As we head away from the bridge towards “The Orchard,” Club President Garret Van Gelder hears a gobbling tom Wild Turkey. This spot is warbler country, and our first, the appropriately named Yellow Warbler, cheers us with its song. Warblers are characterized by small sized, pointy beaks for eating small insects, hyperactive movements, primarily yellow, blue, gray and/or brown coloration, and loud, often buzzy songs. They are not known for easy identification, nor, counterintuitively, for warbling, which few, if any do. Unfortunately, rain and wind suppress small birds. We still hear a Black-throated Blue Warbler but cannot see him, nor the invisible Baltimore Orioles, Gray Catbirds and Veery that vie for our ears’ attention. Finally the weather drives us back to our cars to warm up and dry out. Rain and wind tend to suppress birders, too!

Gray Catbird, photo by Rion Yoshimura
Gray Catbird, photo by Rion Yoshimura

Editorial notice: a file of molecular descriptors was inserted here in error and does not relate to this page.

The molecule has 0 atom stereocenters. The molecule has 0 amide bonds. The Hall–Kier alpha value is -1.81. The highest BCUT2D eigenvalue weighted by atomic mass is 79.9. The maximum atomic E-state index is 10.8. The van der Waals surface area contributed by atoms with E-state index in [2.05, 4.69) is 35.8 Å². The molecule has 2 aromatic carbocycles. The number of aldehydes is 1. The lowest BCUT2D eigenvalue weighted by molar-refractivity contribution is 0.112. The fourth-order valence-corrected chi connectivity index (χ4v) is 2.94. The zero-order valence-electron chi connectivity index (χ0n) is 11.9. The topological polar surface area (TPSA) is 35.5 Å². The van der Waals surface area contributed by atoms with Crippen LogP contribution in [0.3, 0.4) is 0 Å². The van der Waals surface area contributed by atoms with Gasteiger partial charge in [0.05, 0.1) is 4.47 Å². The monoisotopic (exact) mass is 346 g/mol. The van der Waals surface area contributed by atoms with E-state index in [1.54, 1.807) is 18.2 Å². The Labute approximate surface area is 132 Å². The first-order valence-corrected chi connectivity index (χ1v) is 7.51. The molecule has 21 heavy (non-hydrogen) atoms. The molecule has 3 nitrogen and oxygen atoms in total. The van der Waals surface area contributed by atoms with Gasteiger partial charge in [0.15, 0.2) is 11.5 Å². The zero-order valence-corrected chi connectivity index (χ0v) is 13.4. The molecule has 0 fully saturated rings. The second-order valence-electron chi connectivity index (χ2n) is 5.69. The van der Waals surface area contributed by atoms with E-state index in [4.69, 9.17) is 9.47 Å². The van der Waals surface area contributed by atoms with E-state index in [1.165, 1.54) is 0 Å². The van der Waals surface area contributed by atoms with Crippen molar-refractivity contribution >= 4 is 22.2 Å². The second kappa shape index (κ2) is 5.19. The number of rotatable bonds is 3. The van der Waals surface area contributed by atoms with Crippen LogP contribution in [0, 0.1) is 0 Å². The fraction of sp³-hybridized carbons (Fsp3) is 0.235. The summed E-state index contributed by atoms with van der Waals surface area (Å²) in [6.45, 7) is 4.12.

It is now 7 AM, and the rest of the young birders and parents on today's trip arrive, bringing the total to 19. The rain has stopped, for now, and a young Mute Swan flies over, leading us back down Haven Road. We pick up a frenetic pair of Song Sparrows holding sideways onto the reeds, a Common Yellowthroat, two Eastern Kingbirds, and an Eastern Phoebe, all in the roadside herbage. Some young birders with sharper eyes than mine spot a Common Loon and a Common Merganser flying hundreds of feet overhead. I do see two more Bald Eagles, which are locked in a territorial tussle with several American Crows and four Red-winged Blackbirds - perhaps the eagles have overstepped onto someone else’s home turf, or passed too close to nests. Whatever the reason, it’s an impressive glimpse into bird life.